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The first centralised authority for the administration of cricket in Australia was established in 1892 when representatives from the state associations of New South Wales, South Australia and Victoria came together to establish the Australasian Cricket Council. However the Australasian Cricket Council was disbanded in 1898, and what is now known as Cricket Australia was established in 1905 as the "Australian Board of Control for International Cricket". Before its establishment, tours by Australian teams to England were organised and funded by private groups or by the players themselves. Similarly, invitations to English teams were made by private promoters or by individual clubs, such as the Melbourne Cricket Club. The predecessor organisation, the Australasian Cricket Council, had existed from 1892 to 1898 but was ineffective due to a lack of funding. Its one lasting action was to establish the Sheffield Shield, the first-class cricket competition between the Australian colonies.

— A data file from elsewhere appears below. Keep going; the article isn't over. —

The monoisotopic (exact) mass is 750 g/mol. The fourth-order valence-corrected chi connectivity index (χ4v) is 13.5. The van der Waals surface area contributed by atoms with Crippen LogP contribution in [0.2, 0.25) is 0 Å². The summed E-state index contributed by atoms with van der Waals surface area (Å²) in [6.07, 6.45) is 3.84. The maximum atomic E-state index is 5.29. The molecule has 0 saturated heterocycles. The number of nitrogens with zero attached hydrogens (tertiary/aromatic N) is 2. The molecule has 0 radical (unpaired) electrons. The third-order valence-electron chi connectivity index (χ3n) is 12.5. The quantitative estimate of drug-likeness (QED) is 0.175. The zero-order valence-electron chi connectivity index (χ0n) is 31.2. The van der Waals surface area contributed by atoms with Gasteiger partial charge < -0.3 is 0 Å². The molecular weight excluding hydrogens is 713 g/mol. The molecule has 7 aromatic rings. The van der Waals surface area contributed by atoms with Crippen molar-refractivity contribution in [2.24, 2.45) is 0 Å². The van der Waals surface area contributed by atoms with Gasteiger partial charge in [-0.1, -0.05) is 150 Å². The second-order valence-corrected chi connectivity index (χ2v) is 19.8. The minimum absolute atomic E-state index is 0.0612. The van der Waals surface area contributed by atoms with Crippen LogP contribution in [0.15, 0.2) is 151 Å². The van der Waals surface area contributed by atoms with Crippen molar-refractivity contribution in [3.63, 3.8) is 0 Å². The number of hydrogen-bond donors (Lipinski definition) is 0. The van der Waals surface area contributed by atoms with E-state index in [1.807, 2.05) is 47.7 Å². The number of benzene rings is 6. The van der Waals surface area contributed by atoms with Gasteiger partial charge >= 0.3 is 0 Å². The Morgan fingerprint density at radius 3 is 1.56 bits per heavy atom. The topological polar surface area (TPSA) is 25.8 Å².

On 23 March 2007, Pakistan players and officials were questioned by Jamaican police and submitted DNA samples along with fingerprints, as part of the routine enquiries in the investigation into Woolmer's murder. Three days after leaving the West Indies for Pakistan, via London, the Pakistan team were ruled out as suspects. The deputy commissioner of Jamaican police. Mark Shields, the detective in charge of the investigation, announced, "It's fair to say they are now being treated as witnesses." "I have got no evidence to suggest it was anybody in the squad." A memorial service was held in Sacred Heart Church, Lahore, for Bob Woolmer on 1 April 2007. Among the attendees were Pakistan players and dignitaries, including Inzamam-ul-Haq, who was quoted as saying, "After Woolmer's family, the Pakistan team was the most aggrieved by his death." After the World Cup ended, serious doubts were raised about the investigation, with increasing speculation that Woolmer died of natural causes. This has now been accepted as fact, and the case has been closed.
Their fortunes changed on the 1953 Ashes tour as they won the series 1–0. England did not lose a series between their 1950–51 and 1958–59 tours of Australia and secured famous victory in 1954–55 under the captaincy of Peter May, thanks to Frank Tyson whose 6/85 at Sydney and 7/27 at Melbourne are remembered as the fastest bowling ever seen in Australia. The 1956 series was remembered for the bowling of Jim Laker who took 46 wickets at an average of 9.62, including figures of 19/90 at Old Trafford. After drawing to South Africa, England defeated the West Indies and New Zealand comfortably.